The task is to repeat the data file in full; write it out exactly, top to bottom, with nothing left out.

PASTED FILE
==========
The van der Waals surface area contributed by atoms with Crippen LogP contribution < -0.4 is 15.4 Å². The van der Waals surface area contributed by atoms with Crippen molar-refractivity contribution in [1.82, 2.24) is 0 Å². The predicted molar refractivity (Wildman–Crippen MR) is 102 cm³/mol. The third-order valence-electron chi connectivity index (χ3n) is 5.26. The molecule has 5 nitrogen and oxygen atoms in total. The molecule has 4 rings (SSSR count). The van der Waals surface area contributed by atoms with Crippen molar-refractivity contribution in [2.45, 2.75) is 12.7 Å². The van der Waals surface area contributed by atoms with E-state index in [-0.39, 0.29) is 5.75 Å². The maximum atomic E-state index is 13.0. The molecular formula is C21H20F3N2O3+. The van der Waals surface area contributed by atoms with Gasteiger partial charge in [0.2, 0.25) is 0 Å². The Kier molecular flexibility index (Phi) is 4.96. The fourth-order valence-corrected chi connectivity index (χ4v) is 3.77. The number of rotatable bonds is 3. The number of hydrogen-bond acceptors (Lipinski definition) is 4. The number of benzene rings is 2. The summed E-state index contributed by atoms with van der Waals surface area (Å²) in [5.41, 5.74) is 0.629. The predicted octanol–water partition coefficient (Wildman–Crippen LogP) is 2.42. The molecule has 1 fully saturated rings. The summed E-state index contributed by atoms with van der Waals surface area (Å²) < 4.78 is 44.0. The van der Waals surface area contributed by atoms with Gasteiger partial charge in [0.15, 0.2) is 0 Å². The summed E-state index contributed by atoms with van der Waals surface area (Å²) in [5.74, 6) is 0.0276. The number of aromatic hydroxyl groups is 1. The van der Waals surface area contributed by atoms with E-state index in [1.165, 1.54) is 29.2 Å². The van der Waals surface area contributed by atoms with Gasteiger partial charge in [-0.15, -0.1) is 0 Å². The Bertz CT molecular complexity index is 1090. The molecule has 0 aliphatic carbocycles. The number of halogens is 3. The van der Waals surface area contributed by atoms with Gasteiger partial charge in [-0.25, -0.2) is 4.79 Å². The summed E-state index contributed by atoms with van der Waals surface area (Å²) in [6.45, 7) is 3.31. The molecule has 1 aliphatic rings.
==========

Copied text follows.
The van der Waals surface area contributed by atoms with Crippen LogP contribution < -0.4 is 15.4 Å². The van der Waals surface area contributed by atoms with Crippen molar-refractivity contribution in [1.82, 2.24) is 0 Å². The predicted molar refractivity (Wildman–Crippen MR) is 102 cm³/mol. The third-order valence-electron chi connectivity index (χ3n) is 5.26. The molecule has 5 nitrogen and oxygen atoms in total. The molecule has 4 rings (SSSR count). The van der Waals surface area contributed by atoms with Crippen molar-refractivity contribution in [2.45, 2.75) is 12.7 Å². The van der Waals surface area contributed by atoms with E-state index in [-0.39, 0.29) is 5.75 Å². The maximum atomic E-state index is 13.0. The molecular formula is C21H20F3N2O3+. The van der Waals surface area contributed by atoms with Gasteiger partial charge in [0.2, 0.25) is 0 Å². The Kier molecular flexibility index (Phi) is 4.96. The fourth-order valence-corrected chi connectivity index (χ4v) is 3.77. The number of rotatable bonds is 3. The number of hydrogen-bond acceptors (Lipinski definition) is 4. The number of benzene rings is 2. The summed E-state index contributed by atoms with van der Waals surface area (Å²) in [5.41, 5.74) is 0.629. The predicted octanol–water partition coefficient (Wildman–Crippen LogP) is 2.42. The molecule has 1 fully saturated rings. The summed E-state index contributed by atoms with van der Waals surface area (Å²) < 4.78 is 44.0. The van der Waals surface area contributed by atoms with Gasteiger partial charge in [0.15, 0.2) is 0 Å². The summed E-state index contributed by atoms with van der Waals surface area (Å²) in [5.74, 6) is 0.0276. The number of aromatic hydroxyl groups is 1. The van der Waals surface area contributed by atoms with E-state index in [1.165, 1.54) is 29.2 Å². The van der Waals surface area contributed by atoms with Gasteiger partial charge in [-0.15, -0.1) is 0 Å². The Bertz CT molecular complexity index is 1090. The molecule has 0 aliphatic carbocycles. The number of halogens is 3. The van der Waals surface area contributed by atoms with Gasteiger partial charge in [-0.25, -0.2) is 4.79 Å². The summed E-state index contributed by atoms with van der Waals surface area (Å²) in [6.45, 7) is 3.31. The molecule has 1 aliphatic rings.